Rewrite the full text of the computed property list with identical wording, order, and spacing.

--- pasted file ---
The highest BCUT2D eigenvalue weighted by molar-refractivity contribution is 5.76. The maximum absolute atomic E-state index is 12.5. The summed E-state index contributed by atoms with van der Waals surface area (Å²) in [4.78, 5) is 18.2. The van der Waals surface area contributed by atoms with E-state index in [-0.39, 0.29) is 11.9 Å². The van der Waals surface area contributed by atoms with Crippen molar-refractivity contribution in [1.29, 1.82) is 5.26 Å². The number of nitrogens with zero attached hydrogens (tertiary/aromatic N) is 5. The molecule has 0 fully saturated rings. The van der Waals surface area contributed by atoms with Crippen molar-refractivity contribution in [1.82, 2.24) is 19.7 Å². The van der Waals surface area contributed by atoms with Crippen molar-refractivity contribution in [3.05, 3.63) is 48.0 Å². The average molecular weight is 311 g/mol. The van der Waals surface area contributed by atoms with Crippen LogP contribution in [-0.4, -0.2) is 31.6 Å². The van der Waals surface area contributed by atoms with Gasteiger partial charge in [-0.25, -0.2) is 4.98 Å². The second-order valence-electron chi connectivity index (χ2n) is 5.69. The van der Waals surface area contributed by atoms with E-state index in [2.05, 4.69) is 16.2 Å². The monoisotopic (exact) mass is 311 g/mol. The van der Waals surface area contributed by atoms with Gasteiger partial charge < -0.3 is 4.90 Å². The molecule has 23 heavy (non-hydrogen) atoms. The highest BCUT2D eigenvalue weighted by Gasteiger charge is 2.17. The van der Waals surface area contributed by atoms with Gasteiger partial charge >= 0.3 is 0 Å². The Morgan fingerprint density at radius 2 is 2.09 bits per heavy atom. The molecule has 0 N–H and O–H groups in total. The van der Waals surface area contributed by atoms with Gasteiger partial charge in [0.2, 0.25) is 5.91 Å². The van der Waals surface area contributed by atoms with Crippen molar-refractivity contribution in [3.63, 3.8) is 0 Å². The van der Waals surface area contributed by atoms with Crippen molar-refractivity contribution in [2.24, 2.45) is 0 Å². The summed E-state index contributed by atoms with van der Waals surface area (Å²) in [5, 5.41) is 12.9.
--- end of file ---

The highest BCUT2D eigenvalue weighted by molar-refractivity contribution is 5.76. The maximum absolute atomic E-state index is 12.5. The summed E-state index contributed by atoms with van der Waals surface area (Å²) in [4.78, 5) is 18.2. The van der Waals surface area contributed by atoms with E-state index in [-0.39, 0.29) is 11.9 Å². The van der Waals surface area contributed by atoms with Crippen molar-refractivity contribution in [1.29, 1.82) is 5.26 Å². The number of nitrogens with zero attached hydrogens (tertiary/aromatic N) is 5. The molecule has 0 fully saturated rings. The van der Waals surface area contributed by atoms with Crippen molar-refractivity contribution in [1.82, 2.24) is 19.7 Å². The van der Waals surface area contributed by atoms with Crippen molar-refractivity contribution in [3.05, 3.63) is 48.0 Å². The average molecular weight is 311 g/mol. The van der Waals surface area contributed by atoms with Crippen LogP contribution in [-0.4, -0.2) is 31.6 Å². The van der Waals surface area contributed by atoms with Gasteiger partial charge in [-0.25, -0.2) is 4.98 Å². The second-order valence-electron chi connectivity index (χ2n) is 5.69. The van der Waals surface area contributed by atoms with E-state index in [2.05, 4.69) is 16.2 Å². The monoisotopic (exact) mass is 311 g/mol. The van der Waals surface area contributed by atoms with Gasteiger partial charge < -0.3 is 4.90 Å². The molecule has 23 heavy (non-hydrogen) atoms. The highest BCUT2D eigenvalue weighted by Gasteiger charge is 2.17. The van der Waals surface area contributed by atoms with Gasteiger partial charge >= 0.3 is 0 Å². The Morgan fingerprint density at radius 2 is 2.09 bits per heavy atom. The molecule has 0 N–H and O–H groups in total. The van der Waals surface area contributed by atoms with Gasteiger partial charge in [0.2, 0.25) is 5.91 Å². The van der Waals surface area contributed by atoms with Crippen molar-refractivity contribution in [3.63, 3.8) is 0 Å². The van der Waals surface area contributed by atoms with Crippen molar-refractivity contribution in [2.24, 2.45) is 0 Å². The summed E-state index contributed by atoms with van der Waals surface area (Å²) in [5, 5.41) is 12.9.